Fr.Z is known to use this faux prayer to make the point:

"God you are big.
Make us big like you."

That is not too far off from what we have right now but some of you are probably laughing right now. I do everytime I read that. In every joke there is a bit of truth they say. Well? Exactly.

I'll leave this with a literal translation of this week's Sunday Collect (7th Sunday after Pentecost) from the Extraordinary Form of the Roman Rite. This is wholey appropriate to the topic.

"O God, Whose providence in the ordering of all things never fails, we humbly beseech Thee to put away from us all harmful things, and to give us those things which are profitable to us. Through Our Lord Jesus Christ your son, who lives and reigns with You in the unity of the Holy Spirit, until the ages of ages."


Moonshadow said...

I haven't been able to keep up with the back-n-forth of these translations efforts since a couple of years ago when it was reported "and with your spirit," etc. was being considered. Consequently, I've had to be patient and just "see what comes." But it's taking a long time.

At Commonweal there are a surprising number of contributors and commenters who are quite comfortable with liturgical and secular Latin so I enjoy their (all-to-infrequent) posts on these things. I like language, liturgical language, formal prayers, so any discussion of those items is worthwhile reading to me. Yesterday another post on translations went up, you might skim it:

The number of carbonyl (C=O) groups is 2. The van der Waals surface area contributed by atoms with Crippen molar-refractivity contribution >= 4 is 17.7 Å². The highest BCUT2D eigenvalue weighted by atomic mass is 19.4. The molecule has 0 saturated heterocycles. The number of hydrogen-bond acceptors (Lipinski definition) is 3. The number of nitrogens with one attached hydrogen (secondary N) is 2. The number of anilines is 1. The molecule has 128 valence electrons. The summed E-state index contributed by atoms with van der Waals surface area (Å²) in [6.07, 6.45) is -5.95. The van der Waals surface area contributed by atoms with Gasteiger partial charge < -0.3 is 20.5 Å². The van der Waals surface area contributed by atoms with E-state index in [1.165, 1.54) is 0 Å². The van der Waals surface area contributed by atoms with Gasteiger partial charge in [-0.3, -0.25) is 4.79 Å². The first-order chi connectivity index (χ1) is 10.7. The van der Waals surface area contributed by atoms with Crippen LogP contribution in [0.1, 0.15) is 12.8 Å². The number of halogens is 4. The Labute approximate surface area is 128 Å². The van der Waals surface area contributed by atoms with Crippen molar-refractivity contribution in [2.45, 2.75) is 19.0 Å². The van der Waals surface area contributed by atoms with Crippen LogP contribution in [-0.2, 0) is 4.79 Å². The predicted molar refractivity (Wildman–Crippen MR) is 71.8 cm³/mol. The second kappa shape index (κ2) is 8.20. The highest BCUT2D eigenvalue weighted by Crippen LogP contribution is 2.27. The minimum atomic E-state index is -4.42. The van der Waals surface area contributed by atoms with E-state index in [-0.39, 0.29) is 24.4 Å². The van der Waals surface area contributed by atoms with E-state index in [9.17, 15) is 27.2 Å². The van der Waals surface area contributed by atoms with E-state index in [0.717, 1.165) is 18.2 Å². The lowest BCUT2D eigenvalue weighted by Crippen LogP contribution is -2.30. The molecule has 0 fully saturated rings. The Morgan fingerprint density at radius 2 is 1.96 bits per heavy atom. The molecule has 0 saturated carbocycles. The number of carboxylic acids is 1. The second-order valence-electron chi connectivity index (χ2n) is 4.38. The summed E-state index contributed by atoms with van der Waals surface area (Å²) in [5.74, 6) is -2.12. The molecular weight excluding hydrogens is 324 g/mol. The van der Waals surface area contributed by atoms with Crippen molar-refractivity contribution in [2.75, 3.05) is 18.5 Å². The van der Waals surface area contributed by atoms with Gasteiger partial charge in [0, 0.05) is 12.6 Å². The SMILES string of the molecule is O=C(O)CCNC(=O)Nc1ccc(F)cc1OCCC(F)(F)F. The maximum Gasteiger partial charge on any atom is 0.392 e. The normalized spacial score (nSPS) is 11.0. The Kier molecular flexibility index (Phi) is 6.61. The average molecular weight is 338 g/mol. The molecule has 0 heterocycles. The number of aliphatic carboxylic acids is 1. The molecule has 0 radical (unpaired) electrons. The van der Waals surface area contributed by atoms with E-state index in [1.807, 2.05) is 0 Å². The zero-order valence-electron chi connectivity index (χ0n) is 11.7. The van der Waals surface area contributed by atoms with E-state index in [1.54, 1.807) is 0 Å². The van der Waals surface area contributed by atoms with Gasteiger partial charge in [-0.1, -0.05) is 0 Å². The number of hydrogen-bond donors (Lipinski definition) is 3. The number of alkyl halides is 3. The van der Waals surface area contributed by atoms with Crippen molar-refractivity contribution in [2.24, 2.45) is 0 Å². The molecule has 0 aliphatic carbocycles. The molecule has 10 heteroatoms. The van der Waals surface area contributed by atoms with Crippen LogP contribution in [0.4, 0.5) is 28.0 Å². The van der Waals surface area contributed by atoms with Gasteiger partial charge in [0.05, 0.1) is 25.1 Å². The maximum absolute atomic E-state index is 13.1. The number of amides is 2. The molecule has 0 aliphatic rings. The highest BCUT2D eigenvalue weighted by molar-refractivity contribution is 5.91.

I've tried Fr. Z's blog but usually can't follow the discussion because too much knowledge is assumed on the part of the reader. Well, more knowledge than I have, let's say.

Did the Eastern Churches translate their liturgies into the vernacular or were they written originally in the vernacular? I suppose, even so, the vernacular changes over time and updates would be needed.

My concern is a defensive, reactionary one: bringing (more?) pagan features into our Christian liturgy? I shouldn't be so defensive and reactionary but I need to have confidence in the liturgy, to know that I'm worshipping God "in spirit and in truth."

Thanks for your thoughts ... I'll think more about them.

Matt said...

Did the Eastern Churches translate their liturgies into the vernacular or were they written originally in the vernacular? I suppose, even so, the vernacular changes over time and updates would be needed.

Good point. I'm not sure. However with Liturgy being the way it is, there are elements between them all which are nearly identical. It developed organically from an embryonic state and then spread (like the roots of a tree) but never changed it substance. So for instance, when St. Thomas spread the liturgy eastward I'm sure he did his best to convey the liturgy and the teachings as best he could.

My concern is a defensive, reactionary one: bringing (more?) pagan features into our Christian liturgy? I shouldn't be so defensive and reactionary but I need to have confidence in the liturgy, to know that I'm worshipping God "in spirit and in truth."

I understand the defensiveness regarding pagan influences being introduced into our liturgy. But keep in mind, having a problem with that is not the way Catholics normally think. It is a Protestant problem with the way Catholics worship, and used as propaganda against us.